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1D width

  • Thread starter Tarantula
  • Start date
  • #1
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Hey!
I have some dumb-smart question
Does 1D line have physical width?
My logic says that mathematically you can go smaller and smaller,but I see there being a problem with 1D having infinitly small width in physics.

If 2D object has infinitly many 1D lines that would suggest that 2D object is also infinitly long/large - for it not to be infinitly long
-it has to have infinitly many smaller infinitys(but that seems to be also flawed)-I draw a circle and started to pull lines from center to edge to visulise it and it seemed to work,but I don't see it being a good answer.
-otherwise it's infinitly large number that is actually a number and isn't infinity atall.
English isn't my first language ,sorry :)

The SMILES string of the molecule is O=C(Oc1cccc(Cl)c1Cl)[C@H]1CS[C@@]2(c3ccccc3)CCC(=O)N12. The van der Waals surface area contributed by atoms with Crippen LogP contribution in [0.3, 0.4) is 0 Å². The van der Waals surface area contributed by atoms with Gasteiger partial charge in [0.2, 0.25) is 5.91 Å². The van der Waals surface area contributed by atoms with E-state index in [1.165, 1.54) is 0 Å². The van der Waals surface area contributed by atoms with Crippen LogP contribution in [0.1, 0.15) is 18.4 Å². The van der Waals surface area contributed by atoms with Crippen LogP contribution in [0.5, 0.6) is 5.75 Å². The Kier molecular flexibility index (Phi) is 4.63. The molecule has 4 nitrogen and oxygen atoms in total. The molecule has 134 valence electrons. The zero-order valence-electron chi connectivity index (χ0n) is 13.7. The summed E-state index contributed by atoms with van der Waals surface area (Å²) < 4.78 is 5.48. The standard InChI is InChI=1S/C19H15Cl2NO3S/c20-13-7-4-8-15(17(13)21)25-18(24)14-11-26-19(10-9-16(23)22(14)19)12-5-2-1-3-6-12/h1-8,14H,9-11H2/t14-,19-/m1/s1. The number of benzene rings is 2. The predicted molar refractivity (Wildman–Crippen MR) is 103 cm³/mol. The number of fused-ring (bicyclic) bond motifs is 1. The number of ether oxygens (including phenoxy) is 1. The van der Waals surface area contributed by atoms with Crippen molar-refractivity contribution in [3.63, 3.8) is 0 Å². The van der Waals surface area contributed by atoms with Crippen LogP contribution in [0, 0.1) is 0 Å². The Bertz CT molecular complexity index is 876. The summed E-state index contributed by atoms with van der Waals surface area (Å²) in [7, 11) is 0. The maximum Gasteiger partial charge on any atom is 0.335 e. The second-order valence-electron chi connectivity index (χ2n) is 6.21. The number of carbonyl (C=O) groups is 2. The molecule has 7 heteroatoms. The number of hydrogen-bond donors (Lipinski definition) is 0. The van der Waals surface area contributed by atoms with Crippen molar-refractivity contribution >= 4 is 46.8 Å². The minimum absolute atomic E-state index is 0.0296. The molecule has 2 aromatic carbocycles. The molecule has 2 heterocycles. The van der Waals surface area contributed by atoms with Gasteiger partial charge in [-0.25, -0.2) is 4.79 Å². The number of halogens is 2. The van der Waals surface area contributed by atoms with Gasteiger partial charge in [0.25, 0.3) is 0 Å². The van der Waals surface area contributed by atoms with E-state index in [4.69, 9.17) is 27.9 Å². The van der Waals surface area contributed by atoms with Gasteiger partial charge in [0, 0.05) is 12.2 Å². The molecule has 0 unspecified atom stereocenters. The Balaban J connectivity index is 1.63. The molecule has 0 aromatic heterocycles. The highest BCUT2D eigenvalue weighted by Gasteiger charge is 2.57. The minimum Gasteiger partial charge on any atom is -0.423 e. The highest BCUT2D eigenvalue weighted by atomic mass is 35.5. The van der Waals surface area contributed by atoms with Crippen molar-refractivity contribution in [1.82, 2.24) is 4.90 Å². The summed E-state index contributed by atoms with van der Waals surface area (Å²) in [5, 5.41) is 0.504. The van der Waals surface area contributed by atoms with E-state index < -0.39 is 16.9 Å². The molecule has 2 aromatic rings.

Answers and Replies

  • #2
tiny-tim
Science Advisor
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Welcome to PF!

Hey Tarantula! Welcome to PF! :smile:
Does 1D line have physical width?
There is no width in 1D …

so a 1D line has length but no width.

(btw, you need to use the word "a" more often :wink:)

If 2D object has infinitly many 1D lines that would suggest that 2D object is also infinitly long/large - for it not to be infinitly long
-it has to have infinitly many smaller infinitys(but that seems to be also flawed)-I draw a circle and started to pull lines from center to edge to visulise it and it seemed to work,but I don't see it being a good answer.
Sorry, I don't understand. :redface:
 

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